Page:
The family tree of Jesus

I wonder how many of you have spent some time exploring your family tree? I have one inherited from my grandfather, but my problem is that I want to know who these people are, what they did, what they were like; and since they largely come from an obscure village in East Anglia, I can never really know. Two of our Gospels – Matthew and Luke – do give us family trees for Jesus, and about these people there is lots to know! For the story of their lives – of how often they messed up in a very human way – of how they often misunderstood what God was like or had false ideas of what God should be like – this story is, of course, the Old Testament, the first part of the Bible. Having it as a background to the new has difficulties, of course, because it is not a pretty story, but what it does do is root Jesus in a real history, showing us that he was a real human being and not a fairy tale.

The greatest difficult in this story of many failures, is that it tells of a people who thought that if only they had the military power that two of their kings had – King David and King Solomon – then all their troubles would be over. We hear this in our 1st Reading today (Micah 5:1-4) which has the great prophecy of someone who would come from the little town of Bethlehem, like King David did, and rule the people like a shepherd “with the power of the Lord”. Now we Christians believe that this has happened, that a man of the line of David born in Bethlehem has come to rule us, BUT, and it is a big BUT, that man – Jesus of course – brings in a rule which is completely different from the one many expected. For his “power” is shown in gentle service, and his rule is the defeat, not of other nations by violence, but of evil through sacrificial love.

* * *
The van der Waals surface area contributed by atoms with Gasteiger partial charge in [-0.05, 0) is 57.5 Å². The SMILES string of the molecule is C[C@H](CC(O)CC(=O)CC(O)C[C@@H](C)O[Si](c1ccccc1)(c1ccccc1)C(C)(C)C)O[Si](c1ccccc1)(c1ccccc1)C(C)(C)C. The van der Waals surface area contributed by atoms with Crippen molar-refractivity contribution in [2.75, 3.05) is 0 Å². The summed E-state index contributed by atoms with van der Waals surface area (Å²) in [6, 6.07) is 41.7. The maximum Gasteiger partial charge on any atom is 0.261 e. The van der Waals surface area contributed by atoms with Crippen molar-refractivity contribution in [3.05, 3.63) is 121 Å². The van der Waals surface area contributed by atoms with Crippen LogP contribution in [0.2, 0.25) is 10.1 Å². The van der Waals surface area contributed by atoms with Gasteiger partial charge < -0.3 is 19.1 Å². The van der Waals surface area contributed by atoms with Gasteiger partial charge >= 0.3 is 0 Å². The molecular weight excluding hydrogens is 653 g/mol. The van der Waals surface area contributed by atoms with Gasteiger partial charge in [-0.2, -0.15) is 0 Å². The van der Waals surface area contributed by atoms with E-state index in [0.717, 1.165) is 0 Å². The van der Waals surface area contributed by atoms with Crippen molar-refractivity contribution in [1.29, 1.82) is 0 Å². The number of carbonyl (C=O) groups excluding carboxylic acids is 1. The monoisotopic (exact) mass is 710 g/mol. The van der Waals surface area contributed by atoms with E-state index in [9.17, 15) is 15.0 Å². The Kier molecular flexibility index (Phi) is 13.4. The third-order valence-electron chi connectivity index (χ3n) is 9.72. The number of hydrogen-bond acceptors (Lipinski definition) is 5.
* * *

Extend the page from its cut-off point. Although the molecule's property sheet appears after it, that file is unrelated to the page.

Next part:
Our Gospel too evokes the past history of the family of Jesus. For Elizabeth cries out to Mary, “Blesséd are you among women” which we Christians, of course, have turned into a prayer – the Hail Mary. But the history of that phrase is not a kind or a gentle one! For the two women of whom that phrase is used in the Old Testament both killed the enemy of their people by acts of violence. Here again, we Christians, now believe that such acts prefigure a different kind of power at work. Our Lady, unlike those other women, defeats evil by simply accepting God into her life in a special way; and she calls her son Jesus (Joshua in Hebrew) not because he will fight physical battles as the first Joshua did, but because he will fight the invisible evil that lurks close to each one of us, tempting us to put ourselves first and put others down in the process.

So our Joshua, our battle warrior, the one we know by the Greek version of his name, Jesus, takes on all the hopes of his nation, expressed often in violent or selfish ways, and fulfils them, reinterprets them, in a new way of love and service. It is a way that is also there in the writing of his nation, for the power of love, we believe, may appear “weak and helpless” – yes that is a quote from Once in Royal David’s City – but in the end such love is more powerful than any and every kind of violence that might threaten us or that we might be tempted to use.